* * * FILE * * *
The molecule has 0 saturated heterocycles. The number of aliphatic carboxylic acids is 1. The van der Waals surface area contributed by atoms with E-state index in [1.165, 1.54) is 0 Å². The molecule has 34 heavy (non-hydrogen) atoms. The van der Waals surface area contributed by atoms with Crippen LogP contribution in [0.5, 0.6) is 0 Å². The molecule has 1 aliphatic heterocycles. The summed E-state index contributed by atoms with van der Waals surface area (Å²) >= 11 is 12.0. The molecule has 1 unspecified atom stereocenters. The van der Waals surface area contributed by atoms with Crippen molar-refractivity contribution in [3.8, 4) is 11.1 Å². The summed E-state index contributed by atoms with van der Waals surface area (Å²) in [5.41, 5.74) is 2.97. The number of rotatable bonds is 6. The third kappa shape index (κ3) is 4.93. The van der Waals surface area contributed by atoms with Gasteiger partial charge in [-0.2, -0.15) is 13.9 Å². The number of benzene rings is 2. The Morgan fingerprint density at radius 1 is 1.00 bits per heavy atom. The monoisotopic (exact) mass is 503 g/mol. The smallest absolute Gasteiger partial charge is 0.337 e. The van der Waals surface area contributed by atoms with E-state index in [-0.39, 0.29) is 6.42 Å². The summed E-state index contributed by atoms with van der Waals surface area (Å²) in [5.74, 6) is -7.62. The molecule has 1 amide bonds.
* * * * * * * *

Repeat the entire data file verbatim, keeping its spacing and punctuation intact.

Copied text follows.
The molecule has 0 saturated heterocycles. The number of aliphatic carboxylic acids is 1. The van der Waals surface area contributed by atoms with E-state index in [1.165, 1.54) is 0 Å². The molecule has 34 heavy (non-hydrogen) atoms. The van der Waals surface area contributed by atoms with Crippen LogP contribution in [0.5, 0.6) is 0 Å². The molecule has 1 aliphatic heterocycles. The summed E-state index contributed by atoms with van der Waals surface area (Å²) >= 11 is 12.0. The molecule has 1 unspecified atom stereocenters. The van der Waals surface area contributed by atoms with Crippen molar-refractivity contribution in [3.8, 4) is 11.1 Å². The summed E-state index contributed by atoms with van der Waals surface area (Å²) in [5.41, 5.74) is 2.97. The number of rotatable bonds is 6. The third kappa shape index (κ3) is 4.93. The van der Waals surface area contributed by atoms with Gasteiger partial charge in [-0.2, -0.15) is 13.9 Å². The number of benzene rings is 2. The Morgan fingerprint density at radius 1 is 1.00 bits per heavy atom. The monoisotopic (exact) mass is 503 g/mol. The smallest absolute Gasteiger partial charge is 0.337 e. The van der Waals surface area contributed by atoms with E-state index in [-0.39, 0.29) is 6.42 Å². The summed E-state index contributed by atoms with van der Waals surface area (Å²) in [5.74, 6) is -7.62. The molecule has 1 amide bonds.